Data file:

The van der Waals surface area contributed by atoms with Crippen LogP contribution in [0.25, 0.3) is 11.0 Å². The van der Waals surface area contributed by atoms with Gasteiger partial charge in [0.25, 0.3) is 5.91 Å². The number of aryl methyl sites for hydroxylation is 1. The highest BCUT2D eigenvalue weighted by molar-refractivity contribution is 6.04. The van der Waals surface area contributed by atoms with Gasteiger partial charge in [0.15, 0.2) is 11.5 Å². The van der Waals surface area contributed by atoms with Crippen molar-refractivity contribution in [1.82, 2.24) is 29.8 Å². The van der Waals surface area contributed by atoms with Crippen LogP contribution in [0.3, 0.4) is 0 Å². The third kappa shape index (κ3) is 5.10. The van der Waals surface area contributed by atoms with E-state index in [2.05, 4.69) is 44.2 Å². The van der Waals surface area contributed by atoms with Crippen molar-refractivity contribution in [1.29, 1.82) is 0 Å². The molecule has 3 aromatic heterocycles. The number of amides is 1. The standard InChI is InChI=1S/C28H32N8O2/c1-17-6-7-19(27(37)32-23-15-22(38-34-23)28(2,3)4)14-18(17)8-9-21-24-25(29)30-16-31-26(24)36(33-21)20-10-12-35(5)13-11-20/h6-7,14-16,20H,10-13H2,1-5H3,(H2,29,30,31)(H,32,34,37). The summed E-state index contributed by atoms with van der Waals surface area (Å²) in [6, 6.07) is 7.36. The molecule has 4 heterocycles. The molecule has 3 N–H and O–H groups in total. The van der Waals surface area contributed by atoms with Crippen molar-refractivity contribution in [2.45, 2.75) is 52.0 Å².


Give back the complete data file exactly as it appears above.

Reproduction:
The van der Waals surface area contributed by atoms with Crippen LogP contribution in [0.25, 0.3) is 11.0 Å². The van der Waals surface area contributed by atoms with Gasteiger partial charge in [0.25, 0.3) is 5.91 Å². The number of aryl methyl sites for hydroxylation is 1. The highest BCUT2D eigenvalue weighted by molar-refractivity contribution is 6.04. The van der Waals surface area contributed by atoms with Gasteiger partial charge in [0.15, 0.2) is 11.5 Å². The van der Waals surface area contributed by atoms with Crippen molar-refractivity contribution in [1.82, 2.24) is 29.8 Å². The van der Waals surface area contributed by atoms with Crippen LogP contribution in [0.3, 0.4) is 0 Å². The third kappa shape index (κ3) is 5.10. The van der Waals surface area contributed by atoms with E-state index in [2.05, 4.69) is 44.2 Å². The van der Waals surface area contributed by atoms with Crippen molar-refractivity contribution in [1.29, 1.82) is 0 Å². The molecule has 3 aromatic heterocycles. The number of amides is 1. The standard InChI is InChI=1S/C28H32N8O2/c1-17-6-7-19(27(37)32-23-15-22(38-34-23)28(2,3)4)14-18(17)8-9-21-24-25(29)30-16-31-26(24)36(33-21)20-10-12-35(5)13-11-20/h6-7,14-16,20H,10-13H2,1-5H3,(H2,29,30,31)(H,32,34,37). The summed E-state index contributed by atoms with van der Waals surface area (Å²) in [6, 6.07) is 7.36. The molecule has 4 heterocycles. The molecule has 3 N–H and O–H groups in total. The van der Waals surface area contributed by atoms with Crippen molar-refractivity contribution in [2.45, 2.75) is 52.0 Å².